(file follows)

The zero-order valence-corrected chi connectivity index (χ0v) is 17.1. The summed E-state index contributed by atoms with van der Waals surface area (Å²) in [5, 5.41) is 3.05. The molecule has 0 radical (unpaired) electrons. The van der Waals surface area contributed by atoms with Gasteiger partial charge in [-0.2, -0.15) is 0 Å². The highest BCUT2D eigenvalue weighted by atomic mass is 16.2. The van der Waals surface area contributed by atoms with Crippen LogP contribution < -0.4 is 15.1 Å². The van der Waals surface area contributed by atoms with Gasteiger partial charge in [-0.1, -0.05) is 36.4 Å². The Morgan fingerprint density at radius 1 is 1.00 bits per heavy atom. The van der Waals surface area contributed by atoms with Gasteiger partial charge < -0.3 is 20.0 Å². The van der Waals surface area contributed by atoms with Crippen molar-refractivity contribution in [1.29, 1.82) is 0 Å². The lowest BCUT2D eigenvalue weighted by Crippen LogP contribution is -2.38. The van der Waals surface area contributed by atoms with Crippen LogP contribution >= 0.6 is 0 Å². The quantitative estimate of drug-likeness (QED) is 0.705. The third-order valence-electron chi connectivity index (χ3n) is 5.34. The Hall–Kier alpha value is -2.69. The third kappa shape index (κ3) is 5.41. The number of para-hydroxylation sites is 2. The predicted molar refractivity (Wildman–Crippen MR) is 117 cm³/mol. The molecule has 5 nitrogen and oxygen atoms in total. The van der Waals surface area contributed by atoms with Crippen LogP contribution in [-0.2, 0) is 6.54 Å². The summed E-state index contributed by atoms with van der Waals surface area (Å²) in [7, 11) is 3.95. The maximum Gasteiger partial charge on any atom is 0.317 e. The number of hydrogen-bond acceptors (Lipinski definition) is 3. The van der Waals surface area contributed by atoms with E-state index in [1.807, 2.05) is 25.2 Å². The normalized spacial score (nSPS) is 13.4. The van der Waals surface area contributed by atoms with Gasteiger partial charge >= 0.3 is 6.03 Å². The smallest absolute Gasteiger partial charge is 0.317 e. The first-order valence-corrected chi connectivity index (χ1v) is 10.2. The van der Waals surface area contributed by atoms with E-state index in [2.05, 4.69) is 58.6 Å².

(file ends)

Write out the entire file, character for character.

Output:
The zero-order valence-corrected chi connectivity index (χ0v) is 17.1. The summed E-state index contributed by atoms with van der Waals surface area (Å²) in [5, 5.41) is 3.05. The molecule has 0 radical (unpaired) electrons. The van der Waals surface area contributed by atoms with Gasteiger partial charge in [-0.2, -0.15) is 0 Å². The highest BCUT2D eigenvalue weighted by atomic mass is 16.2. The van der Waals surface area contributed by atoms with Crippen LogP contribution < -0.4 is 15.1 Å². The van der Waals surface area contributed by atoms with Gasteiger partial charge in [-0.1, -0.05) is 36.4 Å². The Morgan fingerprint density at radius 1 is 1.00 bits per heavy atom. The van der Waals surface area contributed by atoms with Gasteiger partial charge < -0.3 is 20.0 Å². The van der Waals surface area contributed by atoms with Crippen molar-refractivity contribution in [1.29, 1.82) is 0 Å². The lowest BCUT2D eigenvalue weighted by Crippen LogP contribution is -2.38. The van der Waals surface area contributed by atoms with Crippen LogP contribution >= 0.6 is 0 Å². The quantitative estimate of drug-likeness (QED) is 0.705. The third-order valence-electron chi connectivity index (χ3n) is 5.34. The Hall–Kier alpha value is -2.69. The third kappa shape index (κ3) is 5.41. The number of para-hydroxylation sites is 2. The predicted molar refractivity (Wildman–Crippen MR) is 117 cm³/mol. The molecule has 5 nitrogen and oxygen atoms in total. The van der Waals surface area contributed by atoms with Crippen LogP contribution in [-0.2, 0) is 6.54 Å². The summed E-state index contributed by atoms with van der Waals surface area (Å²) in [7, 11) is 3.95. The maximum Gasteiger partial charge on any atom is 0.317 e. The number of hydrogen-bond acceptors (Lipinski definition) is 3. The van der Waals surface area contributed by atoms with E-state index in [1.807, 2.05) is 25.2 Å². The normalized spacial score (nSPS) is 13.4. The van der Waals surface area contributed by atoms with Gasteiger partial charge >= 0.3 is 6.03 Å². The smallest absolute Gasteiger partial charge is 0.317 e. The first-order valence-corrected chi connectivity index (χ1v) is 10.2. The van der Waals surface area contributed by atoms with E-state index in [2.05, 4.69) is 58.6 Å².